Seasonal presence and potential influence of humpback whales on wintering Pacific herring populations in the Gulf of AlaskaThis study addressed the lack of recovery of Pacific herring (Clupea pallasii) in Prince William Sound, Alaska, in relation to humpback whale (Megaptera novaeangliae) predation. As humpback whales rebound from commercial whaling, their ability to influence their prey through top-down forcing increases. We compared the potential influence of foraging humpback whales on three herring populations in the coastal Gulf of Alaska: Prince William Sound, Lynn Canal, and Sitka Sound (133–147°W; 57–61°N) from 2007 to 2009. Information on whale distribution, abundance, diet and the availability of herring as potential prey were used to correlate populations of overwintering herring and humpback whales. In Prince William Sound, the presence of whales coincided with the peak of herring abundance, allowing whales to maximize the consumption of overwintering herring prior to their southern migration. In Lynn Canal and Sitka Sound peak attendance of whales occurred earlier, in the fall, before the herring had completely moved into the areas, hence, there was less opportunity for predation to influence herring populations. North Pacific humpback whales in the Gulf of Alaska may be experiencing nutritional stress from reaching or exceeding carrying capacity, or oceanic conditions may have changed sufficiently to alter the prey base. Intraspecific competition for food may make it harder for humpback whales to meet their annual energetic needs. To meet their energetic demands whales may need to lengthen their time feeding in the northern latitudes or by skipping the annual migration altogether. If humpback whales extended their time feeding in Alaskan waters during the winter months, the result would likely be an increase in herring predation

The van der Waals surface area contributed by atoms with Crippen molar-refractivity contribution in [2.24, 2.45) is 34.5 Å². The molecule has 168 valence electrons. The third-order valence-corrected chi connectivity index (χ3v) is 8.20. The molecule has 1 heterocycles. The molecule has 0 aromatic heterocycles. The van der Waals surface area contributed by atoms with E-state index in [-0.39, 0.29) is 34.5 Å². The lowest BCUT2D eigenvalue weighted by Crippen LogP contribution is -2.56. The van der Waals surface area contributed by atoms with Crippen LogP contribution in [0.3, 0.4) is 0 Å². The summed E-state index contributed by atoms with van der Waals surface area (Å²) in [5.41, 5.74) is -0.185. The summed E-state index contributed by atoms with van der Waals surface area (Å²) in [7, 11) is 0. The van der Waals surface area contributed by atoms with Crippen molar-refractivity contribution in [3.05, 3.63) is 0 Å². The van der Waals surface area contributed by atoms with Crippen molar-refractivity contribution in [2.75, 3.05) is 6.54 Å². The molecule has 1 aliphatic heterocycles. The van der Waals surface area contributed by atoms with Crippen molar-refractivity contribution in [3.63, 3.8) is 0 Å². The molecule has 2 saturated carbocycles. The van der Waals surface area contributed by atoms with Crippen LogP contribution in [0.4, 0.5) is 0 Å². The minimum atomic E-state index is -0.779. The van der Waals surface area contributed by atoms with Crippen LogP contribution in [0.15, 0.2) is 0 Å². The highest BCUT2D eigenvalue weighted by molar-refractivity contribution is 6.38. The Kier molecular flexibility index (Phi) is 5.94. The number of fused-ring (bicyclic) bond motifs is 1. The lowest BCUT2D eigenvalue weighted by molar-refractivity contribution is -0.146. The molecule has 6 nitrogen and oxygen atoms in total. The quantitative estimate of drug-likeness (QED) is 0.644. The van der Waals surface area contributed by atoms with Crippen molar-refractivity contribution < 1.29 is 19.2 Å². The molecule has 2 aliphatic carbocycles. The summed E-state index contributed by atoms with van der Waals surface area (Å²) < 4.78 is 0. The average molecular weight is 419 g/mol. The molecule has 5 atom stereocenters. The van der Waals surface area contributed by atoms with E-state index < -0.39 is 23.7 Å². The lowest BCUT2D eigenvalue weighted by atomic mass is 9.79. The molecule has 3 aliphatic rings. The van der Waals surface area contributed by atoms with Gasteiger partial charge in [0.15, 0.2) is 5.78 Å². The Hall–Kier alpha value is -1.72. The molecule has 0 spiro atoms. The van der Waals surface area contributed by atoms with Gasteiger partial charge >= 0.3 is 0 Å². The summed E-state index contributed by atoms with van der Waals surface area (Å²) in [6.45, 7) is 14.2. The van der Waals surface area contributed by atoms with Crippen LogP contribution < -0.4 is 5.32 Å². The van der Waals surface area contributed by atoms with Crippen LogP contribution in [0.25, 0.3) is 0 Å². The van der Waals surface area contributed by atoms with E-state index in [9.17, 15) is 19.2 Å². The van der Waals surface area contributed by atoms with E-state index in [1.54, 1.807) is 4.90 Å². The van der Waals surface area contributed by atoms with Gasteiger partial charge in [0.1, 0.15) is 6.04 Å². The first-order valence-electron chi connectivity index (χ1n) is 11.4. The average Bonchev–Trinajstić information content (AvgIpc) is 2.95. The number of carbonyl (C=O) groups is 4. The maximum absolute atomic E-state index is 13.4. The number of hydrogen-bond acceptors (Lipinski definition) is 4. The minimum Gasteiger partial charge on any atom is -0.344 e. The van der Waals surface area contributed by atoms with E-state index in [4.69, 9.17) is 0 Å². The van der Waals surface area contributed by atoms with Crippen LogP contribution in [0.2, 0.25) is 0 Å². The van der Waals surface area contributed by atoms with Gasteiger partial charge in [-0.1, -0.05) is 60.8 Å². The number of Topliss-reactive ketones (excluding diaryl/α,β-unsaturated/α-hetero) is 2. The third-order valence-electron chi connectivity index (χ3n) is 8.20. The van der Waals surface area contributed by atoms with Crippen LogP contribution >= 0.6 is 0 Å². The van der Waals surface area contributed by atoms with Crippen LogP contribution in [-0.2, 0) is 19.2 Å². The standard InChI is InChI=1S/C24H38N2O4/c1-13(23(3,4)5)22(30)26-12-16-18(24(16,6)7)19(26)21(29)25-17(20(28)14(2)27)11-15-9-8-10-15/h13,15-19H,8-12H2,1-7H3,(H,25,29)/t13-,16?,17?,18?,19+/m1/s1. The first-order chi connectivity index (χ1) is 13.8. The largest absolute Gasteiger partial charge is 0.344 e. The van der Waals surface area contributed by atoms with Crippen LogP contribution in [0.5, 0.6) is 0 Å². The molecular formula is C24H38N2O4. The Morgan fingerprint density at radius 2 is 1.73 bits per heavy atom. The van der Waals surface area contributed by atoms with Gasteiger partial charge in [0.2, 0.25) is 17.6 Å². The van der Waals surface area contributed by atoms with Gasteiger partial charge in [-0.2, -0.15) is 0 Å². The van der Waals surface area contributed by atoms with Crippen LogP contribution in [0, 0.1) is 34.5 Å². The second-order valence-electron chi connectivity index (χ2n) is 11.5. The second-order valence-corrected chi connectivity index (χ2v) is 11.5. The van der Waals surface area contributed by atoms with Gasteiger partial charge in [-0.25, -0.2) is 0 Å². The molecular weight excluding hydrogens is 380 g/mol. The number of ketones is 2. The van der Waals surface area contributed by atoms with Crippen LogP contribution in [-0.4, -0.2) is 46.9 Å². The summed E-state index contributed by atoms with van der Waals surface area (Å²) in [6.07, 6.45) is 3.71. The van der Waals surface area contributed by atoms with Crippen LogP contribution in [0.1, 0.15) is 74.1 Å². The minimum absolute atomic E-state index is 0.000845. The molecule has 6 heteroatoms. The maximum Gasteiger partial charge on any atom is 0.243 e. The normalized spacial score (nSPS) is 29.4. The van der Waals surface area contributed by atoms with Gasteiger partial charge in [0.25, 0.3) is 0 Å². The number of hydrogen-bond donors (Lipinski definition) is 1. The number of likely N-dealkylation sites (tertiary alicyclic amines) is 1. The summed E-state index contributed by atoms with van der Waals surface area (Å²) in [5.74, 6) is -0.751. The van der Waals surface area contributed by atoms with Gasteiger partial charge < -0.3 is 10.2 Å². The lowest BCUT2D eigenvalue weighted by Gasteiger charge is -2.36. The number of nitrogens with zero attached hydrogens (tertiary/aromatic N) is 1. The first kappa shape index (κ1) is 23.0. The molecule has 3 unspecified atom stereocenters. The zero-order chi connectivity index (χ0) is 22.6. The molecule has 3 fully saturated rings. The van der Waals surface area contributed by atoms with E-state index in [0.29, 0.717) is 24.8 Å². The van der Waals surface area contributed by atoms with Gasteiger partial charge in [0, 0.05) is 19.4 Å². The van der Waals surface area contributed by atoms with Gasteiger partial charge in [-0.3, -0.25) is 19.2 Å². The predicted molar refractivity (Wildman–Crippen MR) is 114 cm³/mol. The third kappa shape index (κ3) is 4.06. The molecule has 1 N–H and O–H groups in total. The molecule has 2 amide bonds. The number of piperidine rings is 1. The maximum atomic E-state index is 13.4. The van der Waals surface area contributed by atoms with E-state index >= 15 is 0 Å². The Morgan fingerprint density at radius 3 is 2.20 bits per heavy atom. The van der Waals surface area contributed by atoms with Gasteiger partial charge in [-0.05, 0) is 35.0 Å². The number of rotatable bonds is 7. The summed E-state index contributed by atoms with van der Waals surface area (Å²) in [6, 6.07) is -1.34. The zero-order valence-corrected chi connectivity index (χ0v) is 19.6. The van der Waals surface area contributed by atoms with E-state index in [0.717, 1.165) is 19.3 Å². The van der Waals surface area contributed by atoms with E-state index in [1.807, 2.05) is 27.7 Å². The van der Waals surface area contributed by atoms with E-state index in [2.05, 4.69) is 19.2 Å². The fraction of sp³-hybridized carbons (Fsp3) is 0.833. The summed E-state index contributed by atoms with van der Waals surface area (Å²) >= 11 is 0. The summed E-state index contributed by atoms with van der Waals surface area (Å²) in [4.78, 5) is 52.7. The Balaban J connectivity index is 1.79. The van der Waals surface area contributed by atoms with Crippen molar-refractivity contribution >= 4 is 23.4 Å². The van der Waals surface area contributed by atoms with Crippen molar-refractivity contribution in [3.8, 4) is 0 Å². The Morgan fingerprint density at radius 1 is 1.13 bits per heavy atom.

Using movements, genetics and trophic ecology to differentiate inshore from offshore aggregations of humpback whales in the Gulf of AlaskaHumpback whales Megaptera novaeangliae have been studied in the coastal waters of the Gulf of Alaska (GOA) since the late 1960s, but information about whales foraging offshore is limited. A large-scale collaborative project (SPLASH) provided opportunities to study humpback whales in both inshore and offshore habitats. Using identification photographs and biopsy samples, we explored individual movements, the distribution of mitochondrial (mtDNA) haplotypes, and trophic levels for humpback whales within 3 regions (Kodiak, KOD; Prince William Sound, PWS; and southeastern Alaska, SEAK) of the GOA to determine whether inshore and offshore aggregations of humpback whales are distinct. Each region was divided into inshore and offshore habitats, creating 6 subregions for comparison. Results documenting 2136 individual whales showed that movement within the study area was most frequent between inshore and offshore subregions within a region. In general, movement between regions was minimal. Tissue samples of 483 humpback whales included 15 mtDNA haplotypes. Pairwise chi-squared tests showed haplotype differences between subregions, but inshore PWS was the only subregion with a haplotype composition significantly different than all other subregions. Trophic levels, as inferred from stable nitrogen isotope ratios, were significantly different among subregions, ranging from 3.4 to 4.5. Pairwise comparisons showed that inshore PWS was again the only subregion that significantly differed from all others. Results suggest that the combined inshore and offshore habitats for KOD and the inshore and offshore habitats for SEAK should each be considered as single regional feeding aggregations, while inshore PWS may represent a separate aggregation from PWS offshore.